Together they all mounted a steel conveyor sled. It hovered on an invisible field of electromagnetism, carrying the foursome out of the service tunnel, into the arena and to one of the corner-thrones that sat poised above opposite sides of the Octagon below. Countless thousands waited to greet The Heretic, some with boos, many with fanatical cheers. Chaiyal’s blond hair was shaved to resemble a Mohawk warrior from ancient Earth, and he’d painted inverted crosses on the sides of his head. The same symbol decorated the hard composite spaulder he wore over his left shoulder, as well as the thick codpiece secured to his regulation shorts.

  As the challenger, Chaiyal’s corner-throne lowered first. The announcer called him in, introducing him as the pride of the Purist Nation. Funny — that might have been true once, but not anymore, at least not the pride of the church. His corner-throne touched down. Chai stood, his bare feet touching the canvas that was still a bit damp with blood from the undercard.

  The announcer started calling out the name of the champion, Brocka the Razor-Barbed, but even the high-tech sound system couldn’t overpower the screams of the audience. Chaiyal watched Brocka’s corner-throne descend, spotlights tracking it all the way.

  “It’s time,” Marcus growled in his ear. “They won’t even see you comin’, kid.”

  Chai said nothing, but the words triggered flash bombs of memory in the back of his mind. Marcus’ voice, the Klar brothers’ voices, the announcer introducing his opponent, the fans, they all faded into the background. Chai closed his eyes against the bright, flashing lights of the arena. He closed his eyes and remembered.

  He remembered The Day.

  The Day ...

  • • •

  The Day, as Chai had come to think of it, began with his very first glimpse of Buddha City Station. He recalled every detail of what followed with clarity normally reserved for the first time a girl kisses you, but that single image remained the most vivid. The Crusaders frigate was on approach above Allah. Chai stood before one of the starboard viewing ports in the blue tunic with its crucible X symbol that all Purist Nation fighters wore. Beneath him, Allah rolled in seemingly endless shadow. Then the sun broke, and he saw it: Buddha City Station, rising over the southern hemisphere of the planet, its alloy edges burning with solar light.

  The man standing next to Chai commented that it surely was the finger of the High One himself. Chai said the High One could kiss his ass and went back to his cabin to take a nap.

  Back then he didn’t care about beauty, adventure or any of that esoteric crap. All he cared about, all he’d ever cared about, was competition. The Holy Men might say he was destined to be a fighter. Later, Marcus would tell Chai that “destiny” just meant having the right game plan. Chai figured the truth was somewhere in-between.

  Chai was the son of one of the last consolidated evangelists, a shameless con man who used the High One to fleece every poor, dumb outer-rim hick of the little money they’d managed to scrape together. His father had named him Chaiyal. That meant “soldier” in one of the old faith tongues. He did it so he could point to Chai during his revivals and call him the High One’s little soldier.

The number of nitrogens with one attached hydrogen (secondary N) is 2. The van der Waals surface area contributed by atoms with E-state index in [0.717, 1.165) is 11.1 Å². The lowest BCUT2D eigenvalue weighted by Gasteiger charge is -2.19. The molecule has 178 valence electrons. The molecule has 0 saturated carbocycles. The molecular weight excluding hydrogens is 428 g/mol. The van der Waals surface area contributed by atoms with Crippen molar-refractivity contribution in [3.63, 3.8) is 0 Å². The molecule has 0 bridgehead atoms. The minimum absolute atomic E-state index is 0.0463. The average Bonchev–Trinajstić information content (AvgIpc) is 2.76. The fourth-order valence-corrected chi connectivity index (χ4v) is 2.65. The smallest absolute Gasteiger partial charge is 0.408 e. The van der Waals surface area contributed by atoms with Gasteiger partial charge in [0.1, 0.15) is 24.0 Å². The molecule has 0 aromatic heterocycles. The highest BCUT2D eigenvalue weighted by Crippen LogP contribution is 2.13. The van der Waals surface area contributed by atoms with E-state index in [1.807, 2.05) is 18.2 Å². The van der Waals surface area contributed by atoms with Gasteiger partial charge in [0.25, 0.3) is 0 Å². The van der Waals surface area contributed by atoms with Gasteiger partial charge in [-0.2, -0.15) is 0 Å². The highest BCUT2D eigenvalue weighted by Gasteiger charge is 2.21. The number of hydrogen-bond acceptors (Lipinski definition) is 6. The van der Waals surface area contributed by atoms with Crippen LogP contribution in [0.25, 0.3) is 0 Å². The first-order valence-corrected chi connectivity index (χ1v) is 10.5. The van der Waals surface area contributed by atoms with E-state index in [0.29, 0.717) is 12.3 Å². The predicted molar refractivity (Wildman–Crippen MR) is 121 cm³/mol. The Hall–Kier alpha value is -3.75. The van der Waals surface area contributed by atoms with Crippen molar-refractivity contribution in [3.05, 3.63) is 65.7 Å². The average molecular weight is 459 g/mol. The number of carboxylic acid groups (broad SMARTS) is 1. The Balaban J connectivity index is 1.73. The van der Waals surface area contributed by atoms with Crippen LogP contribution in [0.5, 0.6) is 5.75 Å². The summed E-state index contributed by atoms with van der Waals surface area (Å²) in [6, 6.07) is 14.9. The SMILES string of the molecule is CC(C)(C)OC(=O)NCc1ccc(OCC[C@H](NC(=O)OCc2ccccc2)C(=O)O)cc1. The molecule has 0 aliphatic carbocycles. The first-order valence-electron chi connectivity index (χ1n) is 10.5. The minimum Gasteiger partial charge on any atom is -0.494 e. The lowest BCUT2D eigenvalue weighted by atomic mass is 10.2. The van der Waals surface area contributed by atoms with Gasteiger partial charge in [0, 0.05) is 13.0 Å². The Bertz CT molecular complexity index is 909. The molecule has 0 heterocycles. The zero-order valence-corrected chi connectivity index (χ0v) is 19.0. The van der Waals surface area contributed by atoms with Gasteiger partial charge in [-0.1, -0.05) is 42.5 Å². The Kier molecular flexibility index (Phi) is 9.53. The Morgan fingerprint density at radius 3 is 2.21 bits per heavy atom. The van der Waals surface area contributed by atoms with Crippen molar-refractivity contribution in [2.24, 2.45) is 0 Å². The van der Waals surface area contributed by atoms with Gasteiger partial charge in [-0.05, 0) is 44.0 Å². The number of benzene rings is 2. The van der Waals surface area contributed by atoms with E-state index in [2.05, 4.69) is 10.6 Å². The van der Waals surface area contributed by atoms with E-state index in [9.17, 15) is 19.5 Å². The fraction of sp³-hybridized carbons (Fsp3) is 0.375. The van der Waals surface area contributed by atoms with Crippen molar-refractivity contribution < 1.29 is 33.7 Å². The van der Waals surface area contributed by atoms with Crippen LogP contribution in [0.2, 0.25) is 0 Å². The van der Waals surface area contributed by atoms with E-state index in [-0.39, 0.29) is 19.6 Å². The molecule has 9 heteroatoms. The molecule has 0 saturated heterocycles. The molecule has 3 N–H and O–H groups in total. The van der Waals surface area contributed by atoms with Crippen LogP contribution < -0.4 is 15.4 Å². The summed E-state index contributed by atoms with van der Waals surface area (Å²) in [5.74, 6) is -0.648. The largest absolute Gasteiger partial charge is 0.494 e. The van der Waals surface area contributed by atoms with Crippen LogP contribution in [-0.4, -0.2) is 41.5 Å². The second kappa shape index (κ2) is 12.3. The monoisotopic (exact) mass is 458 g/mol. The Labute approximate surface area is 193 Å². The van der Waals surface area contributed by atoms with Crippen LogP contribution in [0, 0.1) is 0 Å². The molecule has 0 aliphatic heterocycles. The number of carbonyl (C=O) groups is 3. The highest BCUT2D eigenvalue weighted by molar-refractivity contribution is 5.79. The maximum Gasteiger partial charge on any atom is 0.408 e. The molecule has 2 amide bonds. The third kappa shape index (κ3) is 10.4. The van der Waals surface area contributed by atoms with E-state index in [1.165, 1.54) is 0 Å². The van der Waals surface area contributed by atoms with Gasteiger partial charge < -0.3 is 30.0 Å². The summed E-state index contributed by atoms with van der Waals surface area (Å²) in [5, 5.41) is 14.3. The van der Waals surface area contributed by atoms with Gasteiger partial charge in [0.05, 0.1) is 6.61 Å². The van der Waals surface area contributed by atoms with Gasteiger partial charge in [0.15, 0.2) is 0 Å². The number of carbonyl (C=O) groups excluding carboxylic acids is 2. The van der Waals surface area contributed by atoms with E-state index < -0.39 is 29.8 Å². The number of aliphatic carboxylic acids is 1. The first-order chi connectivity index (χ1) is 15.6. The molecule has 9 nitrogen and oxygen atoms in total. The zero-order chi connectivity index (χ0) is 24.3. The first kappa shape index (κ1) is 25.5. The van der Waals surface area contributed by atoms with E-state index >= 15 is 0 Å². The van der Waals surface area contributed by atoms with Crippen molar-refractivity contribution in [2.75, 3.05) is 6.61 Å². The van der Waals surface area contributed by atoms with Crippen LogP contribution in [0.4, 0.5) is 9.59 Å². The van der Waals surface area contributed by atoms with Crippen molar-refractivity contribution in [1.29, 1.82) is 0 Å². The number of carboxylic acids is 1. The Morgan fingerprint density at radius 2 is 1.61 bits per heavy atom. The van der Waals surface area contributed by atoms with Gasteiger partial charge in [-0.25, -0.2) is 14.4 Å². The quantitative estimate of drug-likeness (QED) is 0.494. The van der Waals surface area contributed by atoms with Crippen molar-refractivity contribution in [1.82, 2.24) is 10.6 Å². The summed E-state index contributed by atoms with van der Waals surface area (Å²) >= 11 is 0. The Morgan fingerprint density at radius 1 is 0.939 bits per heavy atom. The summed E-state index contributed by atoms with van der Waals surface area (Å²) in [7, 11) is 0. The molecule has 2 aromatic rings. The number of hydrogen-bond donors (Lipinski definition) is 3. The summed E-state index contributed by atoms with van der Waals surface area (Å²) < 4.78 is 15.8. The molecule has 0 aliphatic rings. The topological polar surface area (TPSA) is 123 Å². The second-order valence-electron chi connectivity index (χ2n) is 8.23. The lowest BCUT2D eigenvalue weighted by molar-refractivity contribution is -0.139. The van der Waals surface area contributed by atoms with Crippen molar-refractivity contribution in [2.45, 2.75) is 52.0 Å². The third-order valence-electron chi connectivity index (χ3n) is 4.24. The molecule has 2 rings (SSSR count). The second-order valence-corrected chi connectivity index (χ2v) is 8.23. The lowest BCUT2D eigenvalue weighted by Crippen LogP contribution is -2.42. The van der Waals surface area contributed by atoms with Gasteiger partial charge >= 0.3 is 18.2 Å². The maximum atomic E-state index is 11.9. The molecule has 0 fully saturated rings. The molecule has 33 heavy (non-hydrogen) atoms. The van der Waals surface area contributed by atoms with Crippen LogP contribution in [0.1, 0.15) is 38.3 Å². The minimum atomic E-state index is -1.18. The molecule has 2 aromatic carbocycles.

An idea struck the old man one day as he watched young Chai wrestling with 40-pound quarry devils in the dirt field behind their home and breaking the vile creatures’ necks with his bare hands. A new gimmick was born in the back of his father’s brain, and the next weekend the old man began using Chai’s natural ability as a grappler in his act. He’d challenge any member of the congregation to tie up his scrawny, 14-year-old son in a gyroscopic grapple-roll rig that simulated zer
o-g. At first the old man fixed the fights, using plants or tampering with the gyrospheres, but it soon became clear none of that was necessary. Chai was a monster. It didn’t matter how old, how big, how skilled ... nobody could outroll or outwrestle him.

  And while his father ranted and raved about the strength of the High One imbued in his little soldier, all the while having his acolytes circulate among the crowd running side action on the matches and giving out sucker odds, Chai created his own world inside that gyroscopic sphere. He didn’t care about the ministry or about the church. He hated his father and everyone like him. Combat was Chai’s calling. He began working every day to make his striking skills match his power as a grapple-roller. Even before his first wetware implant years later, Chai possessed unreal hand speed. He was a natural.

  The old man knew Chai was a goldmine on two legs, and it wasn’t long before he took him out of the tent shows — twisting miners and freight loaders into abstract art — and started booking Chai in professional fights. When he was 18, the Crusaders promotion, the Purist Nation’s premier combat league, offered his father a twenty-fight contract for Chai. The terms amounted to indentured servitude, but Chai never cared about money, either. It meant he’d escape his father’s ministry. It meant he’d get to compete against the greatest fighters in the Purist Nation. It meant he’d get to prove that he was the best.

  Chai cut and shuffled the heavyweight roster like a deck of cards, decimating rankings in less than a year. He racked up an undefeated, 11-0 record in Crusaders. They called him “The Holy Hammer,” and he came to be feared by his opponents. More than one had attempted to bust the ring’s energy barrier to escape the punishment Chai inflicted.

  The Day. Bob Laramee Memorial Arena, Buddha City Station. Chaiyal “The Holy Hammer” North versus Kid Canwolf for the title of Crusaders First Templar. Next to the PNFL championship, it was the biggest event in the Purist Nation. Celebrities, VIPs and holocast crews from Promise Land Sports Network lined ringside. Chai shook hands with Stedmar Osborne, owner of the Micovi Raiders. Legendary templar Malachi “Ides of March” McMasters, Crusaders Hall of Famer, wished him luck. Many of the big Holy Men were there. The grandstand seemed to rise all the way into space with tier upon tier of Nationalites, tier upon tier of alien spectators quartered in their own sections. Chai had never seen anything like it, not even fighting at the MS Memorial Arena in Landing City.